Friday, April 24, 2009

I love Singapore!

After my graduation, I thought I would live and work in Canada. Little did I ever dream I would end up in Singapore. Man proposes; God disposes! However, I must say that I have enjoyed living here for the past 26 years!

When I first came to Singapore, I found Singaporeans to be cold even though the country is so warm! In sharp contrast, the people in Canada I met were so warm even though their country is so cold! Hang on a second! Why must I keep comparing Singaporeans to Canadians.? Should I not accept them for what they are? I was certainly not comfortable living in this little island the first few months when I kept comparing Singapore with Canada. It was then that I decided to change my attitude.

Hence, instead of waiting to be smiled at, I smiled first. So far I had never been snubbed at. Even the most shy of homo sapiens would immediately smile back! Instead of waiting to be talked to, I spoke first. Instead of waiting to be helped, I extended my hands first. Instead of waiting to be invited, I invited my church friends first to the YWCA Hostel for meals. (I was then living in this hostel and continued to live for three years.) Instead of waiting to be invited to their homes, I invited my friends to my home in Penang when I went back to my hometown for vacation.

I find that beneath their reticence and aloofness, Singaporeans are actually people with big hearts. When the little girl from China went missing, many Singaporeans spent days helping the police to look for her. At Huang Na's funeral, Singaporeans donated generously. When the little Malay girl, Noni went missing, people took time off from their busy schedules to look for her. When Singaporeans heard of sick and needy patients in hospital, they donated generously. When Singaporeans heard of earthquakes and tsunamis, they queued up at the Red Cross to donate clothes and money. I am so proud of our people!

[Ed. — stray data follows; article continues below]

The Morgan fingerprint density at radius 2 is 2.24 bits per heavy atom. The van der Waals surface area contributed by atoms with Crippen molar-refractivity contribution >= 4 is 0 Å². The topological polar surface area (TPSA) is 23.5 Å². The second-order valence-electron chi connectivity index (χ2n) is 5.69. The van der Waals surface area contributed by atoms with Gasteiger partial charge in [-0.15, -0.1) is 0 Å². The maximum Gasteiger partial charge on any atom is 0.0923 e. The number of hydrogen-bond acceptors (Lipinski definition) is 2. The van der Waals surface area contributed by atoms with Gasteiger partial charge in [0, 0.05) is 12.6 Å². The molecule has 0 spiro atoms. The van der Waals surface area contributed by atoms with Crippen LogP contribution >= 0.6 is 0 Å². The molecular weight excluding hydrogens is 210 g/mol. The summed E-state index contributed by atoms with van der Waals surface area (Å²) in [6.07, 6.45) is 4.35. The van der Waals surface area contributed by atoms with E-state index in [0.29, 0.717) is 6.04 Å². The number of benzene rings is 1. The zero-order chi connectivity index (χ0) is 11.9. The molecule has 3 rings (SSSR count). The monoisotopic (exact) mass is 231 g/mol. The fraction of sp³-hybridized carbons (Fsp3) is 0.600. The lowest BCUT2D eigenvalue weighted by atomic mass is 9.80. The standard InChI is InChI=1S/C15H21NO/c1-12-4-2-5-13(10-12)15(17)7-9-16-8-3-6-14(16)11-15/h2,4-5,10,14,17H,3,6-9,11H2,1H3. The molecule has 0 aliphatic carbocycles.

In the MRT, if I were very tired and not feeling well, all I had to do was to open my mouth and ask a seated passenger, and he would willingly give me his seat. I had done that a few times and I had also given up my seat when the situation called for it. At the lift, kind neighbours would volunteer to help me carry my shopping to the door of my apartment.

I love my neighbours! My Indian neighbour, Shanti, introduced me to Emtech, a machine with tremendous health therapy. Shanti had used the machine and it helped her to regain her health. My immediate neighbour, Irin, would sms me if she did not see me around the block for a few days. I sometimes helped her to walk her dog, Bobby, and Irin gives me some space for my plants since she does not do gardening. A few of the neighbours, knowing that I am an agent, have entrusted me to help rent or sell their apartments. Wendy, who lives on the 10th floor, often gives me herbal plants and would ask me to go for morning stroll along the East Coast with her pet dog, Shufi. Helen, who operates a food stall would often give me some of her specialties!

Though we are not super clean, the surroundings are clean enough for me. Yes, we complain about the rules and regulations, and yet without these rules, I guess we would have even more traffic jams and dirty roads and public places. Yes, we complain about the laws, yet without the harsh punishment meted out to offenders, we might have an even higher crime rate!

For those of us who cannot afford country club memberships, there are many Community Clubs we can join. At S$20 for a three year membership, we have access to so many Community Clubs where we can make use of the gym, play badminton, dance, and learn new courses. For those of us who love outdoor activities, there are the parks and hills as well as the sea for sailing, surfing and canoeing! Now we have an increase in art exhibitions, concerts, plays and musicals. How can anyone be bored?